ASEAN also boasts a young, literate and digitally savvy population. By 2020, 64% of Southeast Asia’s population will be under 40. These digital natives will be well positioned to help drive and disrupt the region’s digital economy. We are already seeing this in the region’s unicorns with Traveloka, a leading travel booking site whose CEO Ferry Unardi is just 30; GO-JEK a ride hailing app which is quickly expanding its service offerings and reach throughout Asia, whose CEO Nadiem Makarim is 33; Tokopedia, an e-commerce platform which has exploded onto the scene under 36-year-old CEO William Tanuwijaya; and Bukalapak, a leading online market place whose CEO Achmad Zaky is 31 years old.

Diversity as a strength

There is incredible diversity in the economics, language, religion, and culture within and across the 10 ASEAN nations. As the region becomes more integrated, it is not a one size fits all market: per capita GDP of the richest ASEAN nation is more than 45 times that of the poorest. This diverse economic structure presents challenges but also a wide array of growth opportunities. The region includes frontier markets which have lower operating and labour costs with significant untapped potential from foreign investment, as well as more highly developed globalized markets that are at the cutting edge of tech and innovation. There are possibilities all along the value chain.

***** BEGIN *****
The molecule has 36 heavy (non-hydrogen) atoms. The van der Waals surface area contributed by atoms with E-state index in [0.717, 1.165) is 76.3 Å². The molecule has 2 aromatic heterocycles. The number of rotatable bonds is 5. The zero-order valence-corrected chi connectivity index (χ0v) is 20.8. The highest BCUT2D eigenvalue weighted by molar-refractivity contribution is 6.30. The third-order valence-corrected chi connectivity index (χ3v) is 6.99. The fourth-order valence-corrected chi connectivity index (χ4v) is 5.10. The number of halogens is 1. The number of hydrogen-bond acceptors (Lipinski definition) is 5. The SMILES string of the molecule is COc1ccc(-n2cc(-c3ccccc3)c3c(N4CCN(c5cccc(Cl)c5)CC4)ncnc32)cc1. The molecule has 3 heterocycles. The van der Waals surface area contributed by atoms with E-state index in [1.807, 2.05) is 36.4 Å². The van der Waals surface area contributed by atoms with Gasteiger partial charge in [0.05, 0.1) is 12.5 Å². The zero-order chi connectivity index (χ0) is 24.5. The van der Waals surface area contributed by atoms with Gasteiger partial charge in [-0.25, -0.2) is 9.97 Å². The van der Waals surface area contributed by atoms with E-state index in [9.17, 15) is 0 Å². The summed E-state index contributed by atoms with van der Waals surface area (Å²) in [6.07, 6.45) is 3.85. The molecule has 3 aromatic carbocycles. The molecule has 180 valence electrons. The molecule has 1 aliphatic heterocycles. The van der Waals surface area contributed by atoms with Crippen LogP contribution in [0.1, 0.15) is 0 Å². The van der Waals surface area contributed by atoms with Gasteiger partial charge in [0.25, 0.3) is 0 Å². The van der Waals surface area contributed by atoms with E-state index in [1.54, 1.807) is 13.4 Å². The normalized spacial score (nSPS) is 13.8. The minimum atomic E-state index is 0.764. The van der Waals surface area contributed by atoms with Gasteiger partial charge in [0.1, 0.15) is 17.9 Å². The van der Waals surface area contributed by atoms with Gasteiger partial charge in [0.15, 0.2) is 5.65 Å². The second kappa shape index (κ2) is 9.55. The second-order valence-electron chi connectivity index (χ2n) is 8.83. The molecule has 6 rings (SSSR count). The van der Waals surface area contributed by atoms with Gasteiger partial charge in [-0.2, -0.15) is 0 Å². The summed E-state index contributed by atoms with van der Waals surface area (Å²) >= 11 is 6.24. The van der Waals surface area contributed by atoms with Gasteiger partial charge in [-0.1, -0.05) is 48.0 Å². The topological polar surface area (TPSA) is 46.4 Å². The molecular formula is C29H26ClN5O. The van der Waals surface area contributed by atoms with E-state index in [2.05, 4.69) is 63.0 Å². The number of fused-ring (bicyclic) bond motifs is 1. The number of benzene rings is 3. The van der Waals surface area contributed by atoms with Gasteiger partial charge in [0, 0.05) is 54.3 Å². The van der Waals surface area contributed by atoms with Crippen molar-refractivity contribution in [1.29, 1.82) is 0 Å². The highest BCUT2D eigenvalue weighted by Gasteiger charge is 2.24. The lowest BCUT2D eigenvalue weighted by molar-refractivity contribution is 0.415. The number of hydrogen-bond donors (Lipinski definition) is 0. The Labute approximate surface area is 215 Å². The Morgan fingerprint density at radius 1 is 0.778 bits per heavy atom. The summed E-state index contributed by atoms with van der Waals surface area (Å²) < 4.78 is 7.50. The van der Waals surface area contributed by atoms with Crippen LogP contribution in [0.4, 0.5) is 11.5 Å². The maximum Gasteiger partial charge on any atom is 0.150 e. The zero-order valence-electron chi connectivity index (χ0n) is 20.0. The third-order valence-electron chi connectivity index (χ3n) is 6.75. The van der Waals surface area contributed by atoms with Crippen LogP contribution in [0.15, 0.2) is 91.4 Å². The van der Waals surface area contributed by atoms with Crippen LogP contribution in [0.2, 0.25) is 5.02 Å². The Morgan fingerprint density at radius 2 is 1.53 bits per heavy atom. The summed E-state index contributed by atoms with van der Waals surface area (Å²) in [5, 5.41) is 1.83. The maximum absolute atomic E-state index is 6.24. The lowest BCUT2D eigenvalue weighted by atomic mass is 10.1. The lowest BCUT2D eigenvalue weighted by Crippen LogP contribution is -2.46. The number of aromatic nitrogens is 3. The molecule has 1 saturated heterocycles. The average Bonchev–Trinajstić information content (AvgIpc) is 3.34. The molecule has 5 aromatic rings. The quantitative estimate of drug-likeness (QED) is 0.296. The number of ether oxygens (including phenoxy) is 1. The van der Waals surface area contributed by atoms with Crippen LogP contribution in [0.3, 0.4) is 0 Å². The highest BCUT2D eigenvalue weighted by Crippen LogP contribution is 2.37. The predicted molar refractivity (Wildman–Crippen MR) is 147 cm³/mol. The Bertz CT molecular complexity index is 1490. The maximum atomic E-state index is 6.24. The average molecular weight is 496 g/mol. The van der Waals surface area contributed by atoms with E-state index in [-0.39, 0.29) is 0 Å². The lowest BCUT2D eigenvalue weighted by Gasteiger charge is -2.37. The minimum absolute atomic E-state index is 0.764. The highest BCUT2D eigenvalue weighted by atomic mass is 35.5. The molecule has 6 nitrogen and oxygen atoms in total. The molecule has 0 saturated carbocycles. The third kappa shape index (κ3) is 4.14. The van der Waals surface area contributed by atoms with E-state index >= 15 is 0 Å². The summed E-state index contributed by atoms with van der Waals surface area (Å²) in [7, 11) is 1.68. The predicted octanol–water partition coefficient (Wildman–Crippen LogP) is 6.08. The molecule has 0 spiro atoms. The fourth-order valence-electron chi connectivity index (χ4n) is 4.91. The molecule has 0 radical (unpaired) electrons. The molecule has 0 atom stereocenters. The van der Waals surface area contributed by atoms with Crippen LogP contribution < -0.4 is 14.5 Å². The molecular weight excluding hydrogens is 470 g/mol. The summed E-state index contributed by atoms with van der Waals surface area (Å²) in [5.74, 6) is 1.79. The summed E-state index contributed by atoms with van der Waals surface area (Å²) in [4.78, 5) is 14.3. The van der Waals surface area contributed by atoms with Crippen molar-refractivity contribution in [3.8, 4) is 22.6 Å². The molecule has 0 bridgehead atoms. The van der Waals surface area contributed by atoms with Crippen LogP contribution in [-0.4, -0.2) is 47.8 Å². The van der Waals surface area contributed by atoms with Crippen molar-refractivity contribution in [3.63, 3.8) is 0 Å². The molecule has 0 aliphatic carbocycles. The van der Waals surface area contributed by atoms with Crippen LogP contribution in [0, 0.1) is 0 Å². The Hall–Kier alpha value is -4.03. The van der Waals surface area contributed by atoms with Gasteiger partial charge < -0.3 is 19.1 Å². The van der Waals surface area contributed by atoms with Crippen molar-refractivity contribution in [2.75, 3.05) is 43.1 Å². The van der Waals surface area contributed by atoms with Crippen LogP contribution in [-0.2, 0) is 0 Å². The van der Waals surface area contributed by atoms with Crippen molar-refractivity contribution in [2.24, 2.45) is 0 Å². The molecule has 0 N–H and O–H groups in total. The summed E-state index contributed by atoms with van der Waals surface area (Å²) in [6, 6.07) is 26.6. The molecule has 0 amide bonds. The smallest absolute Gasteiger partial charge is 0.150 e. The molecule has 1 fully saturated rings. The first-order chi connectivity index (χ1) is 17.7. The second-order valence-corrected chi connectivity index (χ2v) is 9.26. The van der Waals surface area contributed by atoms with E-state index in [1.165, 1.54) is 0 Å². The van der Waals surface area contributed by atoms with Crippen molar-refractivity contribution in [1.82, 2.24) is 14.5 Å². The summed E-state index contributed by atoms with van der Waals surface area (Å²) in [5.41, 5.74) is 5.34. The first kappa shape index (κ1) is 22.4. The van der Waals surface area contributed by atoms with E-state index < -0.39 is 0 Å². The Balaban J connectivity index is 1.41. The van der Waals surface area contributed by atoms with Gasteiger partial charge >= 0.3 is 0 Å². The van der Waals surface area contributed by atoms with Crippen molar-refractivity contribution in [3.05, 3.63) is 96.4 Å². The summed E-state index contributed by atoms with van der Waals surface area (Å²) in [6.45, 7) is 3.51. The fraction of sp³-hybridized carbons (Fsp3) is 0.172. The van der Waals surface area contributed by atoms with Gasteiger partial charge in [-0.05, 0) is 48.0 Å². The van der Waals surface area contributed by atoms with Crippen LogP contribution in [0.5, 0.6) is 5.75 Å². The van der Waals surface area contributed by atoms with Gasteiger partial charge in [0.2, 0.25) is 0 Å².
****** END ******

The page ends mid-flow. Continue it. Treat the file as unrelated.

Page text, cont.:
While there is diversity in supply, we are seeing an increasing convergence in demand. As former ASEAN Secretary General Lê Lương Minh framed it, “While the region is diverse and varied, the growing middle classes in ASEAN share similar demands and consumption patterns. This should allow companies to build broader regional platforms and take advantage of economies of scale.”

Growth in internet and mobile penetration